The allure of cash is that it’s designed to offer de facto or de jure principal protection. Cash accounts offer a floor for people who want to make absolutely certain that a particular pot of money will remain fully intact and available for other purposes.
You’ll recall that in any given year the odds are about one in four of losing money in the stock market. And while many investors might assume that bonds can protect one’s portfolio in the short run, remember that in certain years bonds have lost value. The risk you run by putting your savings into those assets is that you will need to spend the money in the same year that they suffer losses.
Cash, on the other hand, is designed principally to protect your money. This is why your emergency stash or rainy day fund belongs in cash. Some types of cash accounts explicitly guarantee 100 percent principal protection. And while others don’t contractually guarantee that much, they deliver those assurances in practice.
In addition to preserving your gains, cash is also a convenient place for investors to move money temporarily when they can’t find decent opportunities in other markets, such as stocks, bonds, or even real estate.
Mutual fund managers, for example, often sit on anywhere from 5 to 10 percent-or even more-in cash when they run out of good ideas (Figure 7-1). When times look especially lean in the stock and bonds markets, some managers will put as much as one-quarter or even a third of their assets in cash while they investigate their options.
While putting money into cash might slow a stock fund down in the long run-because stocks tend to generate higher returns than cash instruments in the short run, the low single-digit returns that cash provides are better than making a foolhardy decision in equities and losing money. So instead of forcing the issue by putting money into second-tier ideas, professionals would rather put some money in cash-or as they say, “move it to the sidelines””until better ideas surface. This explains a phrase on Wall Street during times of market instability: “Cash is King!”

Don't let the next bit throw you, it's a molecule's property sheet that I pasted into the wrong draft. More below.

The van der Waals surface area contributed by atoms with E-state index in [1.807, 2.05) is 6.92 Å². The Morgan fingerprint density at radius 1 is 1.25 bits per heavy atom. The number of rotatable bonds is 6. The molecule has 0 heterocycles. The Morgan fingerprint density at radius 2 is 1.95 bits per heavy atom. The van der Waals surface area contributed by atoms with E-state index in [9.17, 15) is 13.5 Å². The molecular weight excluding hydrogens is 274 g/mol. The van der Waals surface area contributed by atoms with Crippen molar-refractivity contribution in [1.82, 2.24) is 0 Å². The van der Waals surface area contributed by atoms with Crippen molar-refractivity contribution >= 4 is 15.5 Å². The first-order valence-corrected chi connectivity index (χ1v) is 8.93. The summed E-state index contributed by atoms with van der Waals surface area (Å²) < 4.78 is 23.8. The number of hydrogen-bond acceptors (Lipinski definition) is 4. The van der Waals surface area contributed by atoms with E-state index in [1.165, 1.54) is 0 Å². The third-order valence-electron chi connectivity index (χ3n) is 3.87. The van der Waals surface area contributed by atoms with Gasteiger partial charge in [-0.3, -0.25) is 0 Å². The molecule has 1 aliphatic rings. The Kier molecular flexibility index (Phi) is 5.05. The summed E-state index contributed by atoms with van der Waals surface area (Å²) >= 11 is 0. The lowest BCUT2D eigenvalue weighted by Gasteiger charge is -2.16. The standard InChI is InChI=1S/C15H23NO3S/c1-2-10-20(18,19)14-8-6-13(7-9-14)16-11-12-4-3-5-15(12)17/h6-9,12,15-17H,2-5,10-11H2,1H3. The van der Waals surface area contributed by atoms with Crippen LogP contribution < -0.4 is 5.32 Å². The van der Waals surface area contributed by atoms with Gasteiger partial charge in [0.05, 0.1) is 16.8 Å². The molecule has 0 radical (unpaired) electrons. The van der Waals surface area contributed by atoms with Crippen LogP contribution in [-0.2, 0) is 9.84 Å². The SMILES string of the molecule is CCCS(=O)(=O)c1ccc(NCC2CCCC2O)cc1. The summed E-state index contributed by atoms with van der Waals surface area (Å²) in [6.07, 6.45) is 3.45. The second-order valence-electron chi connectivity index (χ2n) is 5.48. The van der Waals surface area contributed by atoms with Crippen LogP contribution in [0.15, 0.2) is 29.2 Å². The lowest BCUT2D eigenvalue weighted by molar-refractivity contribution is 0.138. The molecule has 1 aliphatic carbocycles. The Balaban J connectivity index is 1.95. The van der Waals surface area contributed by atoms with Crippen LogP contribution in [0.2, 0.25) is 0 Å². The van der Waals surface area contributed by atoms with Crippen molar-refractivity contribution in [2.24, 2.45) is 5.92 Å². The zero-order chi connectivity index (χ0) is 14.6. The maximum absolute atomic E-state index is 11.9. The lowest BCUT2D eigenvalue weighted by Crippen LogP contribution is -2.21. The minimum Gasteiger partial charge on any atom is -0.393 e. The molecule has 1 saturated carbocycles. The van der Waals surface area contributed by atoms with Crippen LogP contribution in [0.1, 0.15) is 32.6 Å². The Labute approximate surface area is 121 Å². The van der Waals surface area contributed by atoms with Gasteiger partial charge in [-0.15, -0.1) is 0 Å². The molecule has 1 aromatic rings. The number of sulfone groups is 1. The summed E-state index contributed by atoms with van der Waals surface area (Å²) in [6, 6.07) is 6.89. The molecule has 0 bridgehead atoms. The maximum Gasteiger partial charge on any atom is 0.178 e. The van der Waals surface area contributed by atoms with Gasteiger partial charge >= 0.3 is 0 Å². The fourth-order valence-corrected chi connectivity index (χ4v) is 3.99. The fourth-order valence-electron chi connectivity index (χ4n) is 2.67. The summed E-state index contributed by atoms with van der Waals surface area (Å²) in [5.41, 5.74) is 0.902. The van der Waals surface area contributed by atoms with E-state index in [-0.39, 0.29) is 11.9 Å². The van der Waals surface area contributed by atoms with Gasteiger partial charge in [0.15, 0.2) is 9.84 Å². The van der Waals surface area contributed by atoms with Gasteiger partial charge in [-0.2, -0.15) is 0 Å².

Why not go into bonds instead? For starters, cash is an ultimately liquid investment, where you can go into and out of these accounts with little or no restraint, penalty, or commissions. Every time you buy or sell a bond, on the other hand, you’re likely to pay transaction costs, taxes, and commissions. For these reasons, investors regard cash accounts as ideal short-term parking places for their money.
Funding Source for New Ideas
In addition to being a good defensive parking place, cash can also help investors take advantage of opportunities in other assets.
If you were to invest 100 percent of your money in stocks and bonds, it would be difficult to jump on new, better ideas as they make themselves known. After all, you as a fully invested person would have to sell stocks and bonds currently in your portfolio-which could take time if you wanted to obtain the best prices-to fund those new investment ideas. Moreover, if you were forced to sell other stocks or bonds that have appreciated in value to fund new ideas, you would have to take the time to make tax-related decisions as you sell.
But if you left a small portion of your assets in cash-say, 5 or 10 percent you would always have access to a funding source for new investments, which would allow you to jump on them in a moment’s notice. As a result, cash could be an ideal place to leave a fraction of your money to deploy elsewhere in the near future.